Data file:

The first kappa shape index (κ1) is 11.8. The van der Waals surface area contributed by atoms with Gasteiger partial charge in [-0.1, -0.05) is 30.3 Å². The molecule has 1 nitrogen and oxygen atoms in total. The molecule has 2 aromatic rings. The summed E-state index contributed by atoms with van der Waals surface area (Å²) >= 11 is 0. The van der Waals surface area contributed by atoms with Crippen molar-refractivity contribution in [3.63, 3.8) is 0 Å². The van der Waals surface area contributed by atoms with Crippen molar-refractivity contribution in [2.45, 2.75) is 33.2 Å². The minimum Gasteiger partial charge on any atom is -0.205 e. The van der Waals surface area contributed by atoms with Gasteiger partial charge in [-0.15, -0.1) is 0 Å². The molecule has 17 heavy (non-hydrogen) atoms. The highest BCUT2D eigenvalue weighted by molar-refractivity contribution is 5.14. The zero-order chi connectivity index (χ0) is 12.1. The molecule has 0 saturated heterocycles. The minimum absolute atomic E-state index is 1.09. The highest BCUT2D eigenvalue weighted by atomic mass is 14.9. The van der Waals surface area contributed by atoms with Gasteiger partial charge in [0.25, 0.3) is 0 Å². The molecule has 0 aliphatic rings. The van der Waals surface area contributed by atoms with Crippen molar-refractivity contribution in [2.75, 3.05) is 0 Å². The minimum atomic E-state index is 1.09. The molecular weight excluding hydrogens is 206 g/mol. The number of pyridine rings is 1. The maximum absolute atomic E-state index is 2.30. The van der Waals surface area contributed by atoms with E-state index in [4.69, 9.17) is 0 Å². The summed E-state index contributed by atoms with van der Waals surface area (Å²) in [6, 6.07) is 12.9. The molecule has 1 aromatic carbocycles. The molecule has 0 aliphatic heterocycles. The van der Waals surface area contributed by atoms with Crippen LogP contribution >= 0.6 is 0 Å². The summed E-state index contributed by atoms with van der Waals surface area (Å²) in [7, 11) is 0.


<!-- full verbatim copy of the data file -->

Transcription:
The first kappa shape index (κ1) is 11.8. The van der Waals surface area contributed by atoms with Gasteiger partial charge in [-0.1, -0.05) is 30.3 Å². The molecule has 1 nitrogen and oxygen atoms in total. The molecule has 2 aromatic rings. The summed E-state index contributed by atoms with van der Waals surface area (Å²) >= 11 is 0. The van der Waals surface area contributed by atoms with Crippen molar-refractivity contribution in [3.63, 3.8) is 0 Å². The van der Waals surface area contributed by atoms with Crippen molar-refractivity contribution in [2.45, 2.75) is 33.2 Å². The minimum Gasteiger partial charge on any atom is -0.205 e. The van der Waals surface area contributed by atoms with Gasteiger partial charge in [-0.15, -0.1) is 0 Å². The molecule has 17 heavy (non-hydrogen) atoms. The highest BCUT2D eigenvalue weighted by molar-refractivity contribution is 5.14. The zero-order chi connectivity index (χ0) is 12.1. The molecule has 0 saturated heterocycles. The minimum absolute atomic E-state index is 1.09. The highest BCUT2D eigenvalue weighted by atomic mass is 14.9. The van der Waals surface area contributed by atoms with Gasteiger partial charge in [0.25, 0.3) is 0 Å². The molecule has 0 aliphatic rings. The van der Waals surface area contributed by atoms with Crippen molar-refractivity contribution in [2.75, 3.05) is 0 Å². The minimum atomic E-state index is 1.09. The molecular weight excluding hydrogens is 206 g/mol. The number of pyridine rings is 1. The maximum absolute atomic E-state index is 2.30. The van der Waals surface area contributed by atoms with E-state index in [4.69, 9.17) is 0 Å². The summed E-state index contributed by atoms with van der Waals surface area (Å²) in [6, 6.07) is 12.9. The molecule has 1 aromatic carbocycles. The molecule has 0 aliphatic heterocycles. The van der Waals surface area contributed by atoms with Crippen LogP contribution >= 0.6 is 0 Å². The summed E-state index contributed by atoms with van der Waals surface area (Å²) in [7, 11) is 0.